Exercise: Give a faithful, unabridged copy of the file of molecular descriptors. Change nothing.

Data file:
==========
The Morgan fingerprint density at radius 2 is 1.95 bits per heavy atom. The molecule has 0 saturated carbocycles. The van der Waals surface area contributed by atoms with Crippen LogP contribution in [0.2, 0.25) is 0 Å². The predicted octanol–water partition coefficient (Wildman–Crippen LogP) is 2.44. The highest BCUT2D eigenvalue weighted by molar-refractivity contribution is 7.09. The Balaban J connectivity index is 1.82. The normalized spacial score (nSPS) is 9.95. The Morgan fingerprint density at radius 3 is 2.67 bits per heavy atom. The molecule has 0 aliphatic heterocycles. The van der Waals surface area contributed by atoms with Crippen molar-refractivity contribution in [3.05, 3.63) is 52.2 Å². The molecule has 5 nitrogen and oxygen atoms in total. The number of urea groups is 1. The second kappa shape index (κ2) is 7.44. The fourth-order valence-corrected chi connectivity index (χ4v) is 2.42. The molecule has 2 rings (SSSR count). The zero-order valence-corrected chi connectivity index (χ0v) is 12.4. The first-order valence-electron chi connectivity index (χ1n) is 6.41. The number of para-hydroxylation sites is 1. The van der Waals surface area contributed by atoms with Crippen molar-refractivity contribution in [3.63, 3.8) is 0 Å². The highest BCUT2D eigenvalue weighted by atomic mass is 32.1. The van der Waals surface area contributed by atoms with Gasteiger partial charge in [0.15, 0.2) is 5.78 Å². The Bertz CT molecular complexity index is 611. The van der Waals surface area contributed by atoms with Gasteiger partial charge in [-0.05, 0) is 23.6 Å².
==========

The Morgan fingerprint density at radius 2 is 1.95 bits per heavy atom. The molecule has 0 saturated carbocycles. The van der Waals surface area contributed by atoms with Crippen LogP contribution in [0.2, 0.25) is 0 Å². The predicted octanol–water partition coefficient (Wildman–Crippen LogP) is 2.44. The highest BCUT2D eigenvalue weighted by molar-refractivity contribution is 7.09. The Balaban J connectivity index is 1.82. The normalized spacial score (nSPS) is 9.95. The Morgan fingerprint density at radius 3 is 2.67 bits per heavy atom. The molecule has 0 aliphatic heterocycles. The van der Waals surface area contributed by atoms with Crippen molar-refractivity contribution in [3.05, 3.63) is 52.2 Å². The molecule has 5 nitrogen and oxygen atoms in total. The number of urea groups is 1. The second kappa shape index (κ2) is 7.44. The fourth-order valence-corrected chi connectivity index (χ4v) is 2.42. The molecule has 2 rings (SSSR count). The zero-order valence-corrected chi connectivity index (χ0v) is 12.4. The first-order valence-electron chi connectivity index (χ1n) is 6.41. The number of para-hydroxylation sites is 1. The van der Waals surface area contributed by atoms with Crippen molar-refractivity contribution in [3.63, 3.8) is 0 Å². The highest BCUT2D eigenvalue weighted by atomic mass is 32.1. The van der Waals surface area contributed by atoms with Gasteiger partial charge in [0.15, 0.2) is 5.78 Å². The Bertz CT molecular complexity index is 611. The van der Waals surface area contributed by atoms with Gasteiger partial charge in [-0.05, 0) is 23.6 Å².